“We’re definitely a destination restaurant because of the celebrity nature of our brand, but we’re driven by quality of service, experience, and a chef-driven menu,” Wahlberg says. “‘Burgers’ is in our name, but we’re bigger than the burger. We have core menu items in all the restaurants and each location has a few unique items to accommodate local favorites and flavors.”
Wahlburgers vice president of operations, Bill Melillo, agrees that the Wahlberg name attracts some guests, but he says the quality of food and drinks keeps them coming back. “Guests gravitate to us based on the famous family that inspired the concept, but we deliver an elevated experience for a burger restaurant,” he adds. “We aren’t stuffy. You can get a great beer, cocktail, or even glass of wine to pair with your meal. Our brand is built upon three pillars—food, family, and fun, and the bar is an extension of the fun.”
The bar has grown to become an integral part of the Wahlburgers experience, both for guest satisfaction and financial profitability. The company adds new cocktails quarterly and has its own proprietary beer—Wahlbrewski—that gets a lot of attention. The signature brew is a pale ale made in partnership with Harpoon Brewery in Boston and is the chain’s top-selling beverage item. “A beer and a burger are a perfect combination and our signature Wahl- brewski is No. 1,” Wahlberg says. “Our specialty cocktails and adult milkshakes follow.”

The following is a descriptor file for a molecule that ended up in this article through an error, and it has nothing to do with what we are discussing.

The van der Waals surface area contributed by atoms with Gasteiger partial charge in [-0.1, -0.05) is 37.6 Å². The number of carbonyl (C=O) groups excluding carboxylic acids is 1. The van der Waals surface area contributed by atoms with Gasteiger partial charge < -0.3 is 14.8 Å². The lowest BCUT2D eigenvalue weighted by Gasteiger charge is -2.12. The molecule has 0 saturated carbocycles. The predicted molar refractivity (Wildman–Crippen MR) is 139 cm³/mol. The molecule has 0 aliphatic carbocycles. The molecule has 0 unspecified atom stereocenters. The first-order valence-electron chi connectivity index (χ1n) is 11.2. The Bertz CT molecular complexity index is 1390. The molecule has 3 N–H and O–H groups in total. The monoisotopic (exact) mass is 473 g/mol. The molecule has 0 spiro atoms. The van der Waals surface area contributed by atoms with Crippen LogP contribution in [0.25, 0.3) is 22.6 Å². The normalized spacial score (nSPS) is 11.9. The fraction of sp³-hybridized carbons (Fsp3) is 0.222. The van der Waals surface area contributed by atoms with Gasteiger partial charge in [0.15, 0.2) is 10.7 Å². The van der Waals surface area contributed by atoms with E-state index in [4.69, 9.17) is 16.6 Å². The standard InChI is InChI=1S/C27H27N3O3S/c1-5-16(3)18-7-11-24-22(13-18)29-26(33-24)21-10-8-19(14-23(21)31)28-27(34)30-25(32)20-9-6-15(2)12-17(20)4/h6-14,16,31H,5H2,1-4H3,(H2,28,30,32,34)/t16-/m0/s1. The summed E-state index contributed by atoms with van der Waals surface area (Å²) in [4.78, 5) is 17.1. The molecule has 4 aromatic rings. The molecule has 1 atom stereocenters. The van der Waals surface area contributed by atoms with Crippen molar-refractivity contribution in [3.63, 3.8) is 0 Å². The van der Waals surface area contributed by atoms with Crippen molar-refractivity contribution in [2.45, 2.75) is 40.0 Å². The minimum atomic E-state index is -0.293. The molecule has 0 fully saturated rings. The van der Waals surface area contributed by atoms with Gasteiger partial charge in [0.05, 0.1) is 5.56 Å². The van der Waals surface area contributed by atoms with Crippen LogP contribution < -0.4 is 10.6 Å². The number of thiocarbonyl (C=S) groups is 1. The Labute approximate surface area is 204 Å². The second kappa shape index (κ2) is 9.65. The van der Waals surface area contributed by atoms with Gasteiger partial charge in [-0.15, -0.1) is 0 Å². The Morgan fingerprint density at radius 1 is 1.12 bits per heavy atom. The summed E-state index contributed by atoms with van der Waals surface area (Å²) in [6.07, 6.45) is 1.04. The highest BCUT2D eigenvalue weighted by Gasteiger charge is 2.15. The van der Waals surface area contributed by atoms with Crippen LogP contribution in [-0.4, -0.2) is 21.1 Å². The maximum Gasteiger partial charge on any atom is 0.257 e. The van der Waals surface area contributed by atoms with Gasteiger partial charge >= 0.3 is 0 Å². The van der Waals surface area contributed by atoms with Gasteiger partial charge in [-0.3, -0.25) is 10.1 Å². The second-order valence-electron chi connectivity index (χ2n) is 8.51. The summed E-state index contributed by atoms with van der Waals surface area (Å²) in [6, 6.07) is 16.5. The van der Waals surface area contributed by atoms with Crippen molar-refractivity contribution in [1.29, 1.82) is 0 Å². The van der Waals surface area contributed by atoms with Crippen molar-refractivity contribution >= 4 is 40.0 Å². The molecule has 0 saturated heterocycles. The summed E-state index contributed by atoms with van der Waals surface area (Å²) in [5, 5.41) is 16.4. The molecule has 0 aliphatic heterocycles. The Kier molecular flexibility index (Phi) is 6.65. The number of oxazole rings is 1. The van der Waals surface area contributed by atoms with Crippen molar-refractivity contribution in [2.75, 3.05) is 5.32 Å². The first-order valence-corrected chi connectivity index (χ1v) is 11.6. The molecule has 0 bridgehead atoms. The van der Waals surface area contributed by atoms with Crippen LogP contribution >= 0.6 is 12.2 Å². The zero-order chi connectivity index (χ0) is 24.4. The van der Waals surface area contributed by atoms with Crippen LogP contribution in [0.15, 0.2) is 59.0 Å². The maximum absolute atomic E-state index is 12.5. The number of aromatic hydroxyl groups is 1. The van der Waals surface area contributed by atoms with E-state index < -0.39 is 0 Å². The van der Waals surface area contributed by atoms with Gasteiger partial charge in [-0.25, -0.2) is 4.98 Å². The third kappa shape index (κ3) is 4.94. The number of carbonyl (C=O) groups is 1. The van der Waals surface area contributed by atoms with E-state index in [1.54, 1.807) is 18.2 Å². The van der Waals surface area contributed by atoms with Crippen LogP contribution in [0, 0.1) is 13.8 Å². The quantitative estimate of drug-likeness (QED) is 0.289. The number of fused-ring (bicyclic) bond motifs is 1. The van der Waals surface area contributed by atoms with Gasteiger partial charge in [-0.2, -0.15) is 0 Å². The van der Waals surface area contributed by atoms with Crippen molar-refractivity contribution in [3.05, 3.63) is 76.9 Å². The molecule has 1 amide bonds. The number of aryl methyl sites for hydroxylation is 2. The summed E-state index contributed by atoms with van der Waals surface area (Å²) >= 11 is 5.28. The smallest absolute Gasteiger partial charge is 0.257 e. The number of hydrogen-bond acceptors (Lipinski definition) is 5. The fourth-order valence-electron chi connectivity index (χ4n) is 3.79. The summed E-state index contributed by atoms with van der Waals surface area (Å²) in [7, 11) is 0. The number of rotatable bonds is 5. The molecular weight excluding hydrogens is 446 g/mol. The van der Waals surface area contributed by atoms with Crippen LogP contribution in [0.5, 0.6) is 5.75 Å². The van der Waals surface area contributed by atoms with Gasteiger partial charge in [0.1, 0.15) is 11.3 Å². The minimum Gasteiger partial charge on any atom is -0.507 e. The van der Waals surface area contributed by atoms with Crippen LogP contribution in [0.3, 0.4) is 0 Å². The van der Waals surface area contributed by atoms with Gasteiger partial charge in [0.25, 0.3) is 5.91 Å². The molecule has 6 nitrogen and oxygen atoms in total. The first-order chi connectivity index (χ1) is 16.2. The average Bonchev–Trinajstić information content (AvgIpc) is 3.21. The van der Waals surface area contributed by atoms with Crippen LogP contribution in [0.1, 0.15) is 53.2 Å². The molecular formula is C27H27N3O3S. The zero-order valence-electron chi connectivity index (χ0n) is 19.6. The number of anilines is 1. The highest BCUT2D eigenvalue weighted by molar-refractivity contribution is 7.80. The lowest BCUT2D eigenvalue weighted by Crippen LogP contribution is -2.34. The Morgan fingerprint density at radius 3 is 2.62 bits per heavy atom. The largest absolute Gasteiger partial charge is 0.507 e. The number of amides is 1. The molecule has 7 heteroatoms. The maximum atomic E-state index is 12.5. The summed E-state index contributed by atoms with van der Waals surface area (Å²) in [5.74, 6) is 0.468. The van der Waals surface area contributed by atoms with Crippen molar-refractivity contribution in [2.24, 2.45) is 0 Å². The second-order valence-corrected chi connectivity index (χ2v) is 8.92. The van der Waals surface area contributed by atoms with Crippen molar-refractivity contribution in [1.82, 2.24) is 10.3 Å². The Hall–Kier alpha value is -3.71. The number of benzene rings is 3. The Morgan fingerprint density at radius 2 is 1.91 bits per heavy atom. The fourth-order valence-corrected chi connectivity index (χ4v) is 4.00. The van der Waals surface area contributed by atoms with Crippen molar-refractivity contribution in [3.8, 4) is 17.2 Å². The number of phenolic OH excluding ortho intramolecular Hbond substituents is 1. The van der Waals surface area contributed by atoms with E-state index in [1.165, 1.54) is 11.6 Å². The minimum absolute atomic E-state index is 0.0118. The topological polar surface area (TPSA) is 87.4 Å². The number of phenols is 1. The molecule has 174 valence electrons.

The beer list at Wahlburgers includes the brand’s signature beer on draft alongside local crafts and well-known labels like Bud Light, Blue Moon, Modelo Especial, Lagunitas, and Sam Adams seasonal brews. These are joined by locally made bottled and canned beers and bigger names like Miller Lite and Coors Light, Guinness, Corona, and Heineken (beers are $5-$6 a 12-ounce draft pour; $7-$8 a 16-ounce draft pour; and $4-$5 a bottle or can at the restaurant in Grand Rapids, Michigan). The restaurants offer a handful of wines too, from Coppola Bianco Pinot Grigio and Rodney Strong Chardonnay to Red Diamond Merlot and Louis M. Martini Cabernet Sauvignon ($7-$10 a 6-ounce glass; $10-$13 a 9-ounce glass).
“We focus on local beers and craft brews along with classics,” Melillo explains. “We try to support local brewers and feature seasonal beers as well. For wine, we offer mainly American wines that tend to be fruit-forward and robust.” He adds that IPAs are currently the top-performing beer cate- gory at Wahlburgers, and biodynamic and low-alcohol wines are doing well. Old World wines have been moving fast recently he notes, as customers seek out value labels from Portugal, Spain, and Bordeaux.